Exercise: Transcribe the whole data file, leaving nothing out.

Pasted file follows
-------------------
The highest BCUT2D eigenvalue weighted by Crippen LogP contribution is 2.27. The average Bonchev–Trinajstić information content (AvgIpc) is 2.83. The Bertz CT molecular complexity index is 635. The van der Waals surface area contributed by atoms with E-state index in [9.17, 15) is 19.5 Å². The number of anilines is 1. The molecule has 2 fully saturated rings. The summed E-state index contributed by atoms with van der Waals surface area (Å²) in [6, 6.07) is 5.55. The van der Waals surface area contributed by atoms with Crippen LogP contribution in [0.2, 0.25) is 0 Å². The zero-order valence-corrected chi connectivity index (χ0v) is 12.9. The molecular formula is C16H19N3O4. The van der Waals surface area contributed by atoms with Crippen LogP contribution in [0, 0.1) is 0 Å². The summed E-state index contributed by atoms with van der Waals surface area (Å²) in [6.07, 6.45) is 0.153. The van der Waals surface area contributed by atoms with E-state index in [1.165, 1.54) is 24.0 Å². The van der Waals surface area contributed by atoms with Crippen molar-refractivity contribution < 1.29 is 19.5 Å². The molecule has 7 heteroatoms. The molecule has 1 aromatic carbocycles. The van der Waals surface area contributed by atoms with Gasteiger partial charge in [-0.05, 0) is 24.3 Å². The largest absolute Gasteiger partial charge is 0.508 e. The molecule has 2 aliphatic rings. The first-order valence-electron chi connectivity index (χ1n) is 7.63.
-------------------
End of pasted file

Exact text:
The highest BCUT2D eigenvalue weighted by Crippen LogP contribution is 2.27. The average Bonchev–Trinajstić information content (AvgIpc) is 2.83. The Bertz CT molecular complexity index is 635. The van der Waals surface area contributed by atoms with E-state index in [9.17, 15) is 19.5 Å². The number of anilines is 1. The molecule has 2 fully saturated rings. The summed E-state index contributed by atoms with van der Waals surface area (Å²) in [6, 6.07) is 5.55. The van der Waals surface area contributed by atoms with Crippen LogP contribution in [0.2, 0.25) is 0 Å². The zero-order valence-corrected chi connectivity index (χ0v) is 12.9. The molecular formula is C16H19N3O4. The van der Waals surface area contributed by atoms with Crippen LogP contribution in [0, 0.1) is 0 Å². The summed E-state index contributed by atoms with van der Waals surface area (Å²) in [6.07, 6.45) is 0.153. The van der Waals surface area contributed by atoms with E-state index in [1.165, 1.54) is 24.0 Å². The van der Waals surface area contributed by atoms with Crippen molar-refractivity contribution < 1.29 is 19.5 Å². The molecule has 7 heteroatoms. The molecule has 1 aromatic carbocycles. The van der Waals surface area contributed by atoms with Gasteiger partial charge in [-0.05, 0) is 24.3 Å². The largest absolute Gasteiger partial charge is 0.508 e. The molecule has 2 aliphatic rings. The first-order valence-electron chi connectivity index (χ1n) is 7.63.